The genealogical lists in Exodus 6 also seem to lend strong support to the 215 year theory. The argument goes like this: Levi was the father of Kohath, who in turn was the father of Amram. Amram took his father’s sister, Jochebed as a wife (vs. 20). Amram and Jochebed are the parents of Moses and Aaron. If Jochebed is Kohath’s sister, then that makes her Levi’s daughter. If she is Levi’s daughter and there were 430 years between the entrance of Levi with Jacob into Egypt, that means Jochebed was over 200 years old when Moses was born.

As strong as this passage appears to be in favor of the 215 year theory, it is fraught with a few problems that unravel it.

First is the biblical genealogical lists. Biblical genealogies can be a bit tricky to interpret. The primary reason is that the lists may not always be complete and gaps can exist in them. Now, just to be clear: I am personally of the opinion that most of the genealogical lists found in the Bible are fairly tight. So where as I think gaps do exist in various instances, they are not huge, multiple year gaps that make tracking biblical chronologies impossible. None the less, genealogies can and do contain some gaps and in some cases, these genealogical lists are stylized, or lists that are abbreviated for specific purposes. This is typical of many lists not only in the Bible (for example Matthew 1:1-18), but also in ANE historical documentation.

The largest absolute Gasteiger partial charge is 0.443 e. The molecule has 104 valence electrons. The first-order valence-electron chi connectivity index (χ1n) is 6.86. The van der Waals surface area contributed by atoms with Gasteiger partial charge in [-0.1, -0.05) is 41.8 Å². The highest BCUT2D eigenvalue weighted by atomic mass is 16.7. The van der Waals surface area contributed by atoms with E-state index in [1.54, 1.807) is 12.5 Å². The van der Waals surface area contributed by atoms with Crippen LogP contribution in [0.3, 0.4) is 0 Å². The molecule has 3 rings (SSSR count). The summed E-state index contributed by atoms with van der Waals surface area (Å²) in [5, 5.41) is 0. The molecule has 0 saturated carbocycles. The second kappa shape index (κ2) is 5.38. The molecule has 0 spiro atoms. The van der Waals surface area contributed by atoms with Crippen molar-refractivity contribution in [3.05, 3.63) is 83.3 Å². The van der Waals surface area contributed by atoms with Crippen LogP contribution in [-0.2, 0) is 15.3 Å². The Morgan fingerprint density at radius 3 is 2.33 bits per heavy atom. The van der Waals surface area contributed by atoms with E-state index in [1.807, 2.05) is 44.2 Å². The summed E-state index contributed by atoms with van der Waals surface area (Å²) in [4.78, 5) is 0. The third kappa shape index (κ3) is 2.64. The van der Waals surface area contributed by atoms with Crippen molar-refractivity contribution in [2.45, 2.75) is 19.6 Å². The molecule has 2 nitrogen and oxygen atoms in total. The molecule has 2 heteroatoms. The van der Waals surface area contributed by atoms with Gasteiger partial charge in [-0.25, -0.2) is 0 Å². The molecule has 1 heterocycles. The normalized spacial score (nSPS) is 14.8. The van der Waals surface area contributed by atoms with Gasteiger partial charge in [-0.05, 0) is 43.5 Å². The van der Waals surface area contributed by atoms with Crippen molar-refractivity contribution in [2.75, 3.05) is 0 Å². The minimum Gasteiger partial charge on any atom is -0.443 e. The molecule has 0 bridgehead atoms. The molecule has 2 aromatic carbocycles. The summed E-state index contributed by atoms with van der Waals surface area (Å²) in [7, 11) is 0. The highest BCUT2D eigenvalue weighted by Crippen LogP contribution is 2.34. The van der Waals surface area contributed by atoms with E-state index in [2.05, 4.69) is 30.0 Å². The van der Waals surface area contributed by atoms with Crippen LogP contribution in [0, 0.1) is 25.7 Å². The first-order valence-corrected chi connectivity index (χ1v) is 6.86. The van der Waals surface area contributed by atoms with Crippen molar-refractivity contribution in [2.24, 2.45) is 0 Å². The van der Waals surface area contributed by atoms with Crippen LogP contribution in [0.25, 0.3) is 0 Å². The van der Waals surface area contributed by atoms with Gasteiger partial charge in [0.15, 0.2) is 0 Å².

I believe Exodus 6:16ff. happens to be one of those stylized lists. It is not meant to be chronological at all. In fact, every Hebrew and OT scholar I consulted both in published works and through email correspondence believes the list is abbreviated and stylized for a purpose, and is not at all meant to convey chronology in this instance.